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Seefeld ski resort

About Seefeld

Seefeld ski resort adopts an air of quiet, sophisticated affluence from its scenic position above the Inn Valley in Austria's Tyrol region. Twice a venue for the Winter Olympics and one of the host areas of the first Winter Youth Olympic Games, Seefeld has a long history in snow sports.

But pilgrims have been journeying to the pfarrkirche (parish church) here since 1384, to commemorate the 'Miracle of the Host'. This was when an arrogant communicant was punished by God for demanding the priest's Communion wafer. He was ingested by the church floor which opened up beneath him.

Learning from the fate of the arrogant communicant, skiers should not arrive expecting too much from Seefeld's slopes; indeed those searching for a vast ski area with hundreds of kilometres of terrain should look elsewhere. But those who are learning downhill skiing, are keen to swish the hours away on some of Europe's best cross-country tracks, or are keen to revel in top-end luxury, are certainly in the right place.

And just in case it seemed Seefeld's glory days were behind it, the resort is still looking to the future; namely 2019 when it will host the Nordic World Championships, which underlines the resort's skiing pedigree.

Location:

Seefeld is 23km (14 miles) northwest of Innsbruck on a plateau above and to the north of the Inn Valley. The road (Highway 177) and rail routes continue northwards to Germany and the ski resorts of Mittenwald and Garmisch-Partenkirchen.

Website:

http://www.seefeld.com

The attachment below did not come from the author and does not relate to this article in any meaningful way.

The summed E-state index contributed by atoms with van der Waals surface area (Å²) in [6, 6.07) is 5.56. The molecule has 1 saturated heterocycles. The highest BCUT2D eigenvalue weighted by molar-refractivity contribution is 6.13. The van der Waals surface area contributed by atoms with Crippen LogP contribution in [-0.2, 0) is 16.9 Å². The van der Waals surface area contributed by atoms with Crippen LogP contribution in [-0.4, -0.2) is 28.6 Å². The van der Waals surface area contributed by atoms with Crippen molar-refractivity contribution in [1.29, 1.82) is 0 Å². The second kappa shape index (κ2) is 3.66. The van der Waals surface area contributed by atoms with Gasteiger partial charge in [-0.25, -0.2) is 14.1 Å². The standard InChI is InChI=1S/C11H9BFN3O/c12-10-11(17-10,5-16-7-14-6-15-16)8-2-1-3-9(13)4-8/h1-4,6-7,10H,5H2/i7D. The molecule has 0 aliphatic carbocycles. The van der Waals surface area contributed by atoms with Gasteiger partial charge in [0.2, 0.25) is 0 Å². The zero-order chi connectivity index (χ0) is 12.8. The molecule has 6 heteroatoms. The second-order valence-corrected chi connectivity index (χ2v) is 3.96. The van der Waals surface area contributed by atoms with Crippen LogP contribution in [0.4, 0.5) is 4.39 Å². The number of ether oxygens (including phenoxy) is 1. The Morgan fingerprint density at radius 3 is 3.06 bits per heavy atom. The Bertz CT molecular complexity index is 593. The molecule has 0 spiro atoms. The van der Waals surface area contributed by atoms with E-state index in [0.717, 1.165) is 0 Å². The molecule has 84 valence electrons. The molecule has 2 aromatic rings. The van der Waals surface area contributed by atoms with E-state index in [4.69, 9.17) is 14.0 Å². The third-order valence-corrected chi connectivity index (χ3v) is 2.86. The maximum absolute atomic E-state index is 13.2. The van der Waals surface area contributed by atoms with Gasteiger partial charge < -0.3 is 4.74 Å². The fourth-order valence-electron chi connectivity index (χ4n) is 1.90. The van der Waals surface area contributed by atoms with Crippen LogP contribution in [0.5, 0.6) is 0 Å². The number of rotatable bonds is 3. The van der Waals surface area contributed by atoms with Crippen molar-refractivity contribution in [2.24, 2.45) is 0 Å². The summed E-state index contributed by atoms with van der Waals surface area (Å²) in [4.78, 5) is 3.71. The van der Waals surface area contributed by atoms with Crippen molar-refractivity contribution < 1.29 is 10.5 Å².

Resort Data:

Beginner Runs:
30
Intermediate Runs:
6
Runs:
37
Lifts:
31
Chairs:
6
Drags:
22
Gondola Cable Cars:
3
Parks:
1

Slopes

Seefeld

Resort Elevation: 1200m
Top Elevation: 2100m
Base Elevation: 1200m

On the slopes

Snowfall is generally reliable in Seefeld and can be backed up by snow-making equipment, which covers 90% of the ski area's terrain. This contributes to a relatively long season, which runs from early December until Easter.

The gentle slopes of the Gschwandtkopf are an ideal confidence-builder for beginners, but are too tame for more experienced skiers who should head to the Rosshütte sector. This area, which is reached by various cable car and lift combinations, is home to off-piste terrain and more challenging blue, red and black runs.

Seefeld is a cross-country skier's paradise. There are 279km (175 miles) of trails in total, mostly running through the scenic valley route to Mösern. Routes also connect the various villages of the Olympiaregion area, including Leutasch, Reith and Scharnitz. Trails range in difficulty, lending themselves to the classic style or the more robust, speedier, skating style.

The cross-country racing school, the XC Academy (tel: +43 5212 50300; www.xc-academy.com), has been developed in Seefeld. Run by Martin Tauber (a former member of the national Austrian cross-country Olympic team), the school offers cross-country skiing training in both classical and skating styles. This is just one of nine ski schools in Seefeld and the surrounding area.

In total, the Seefeld ski region is made up of seven resorts. All local lifts, including more than 20 T-bar lifts, are included on the regional Happy Ski Card that which gives access to the whole of the ski area.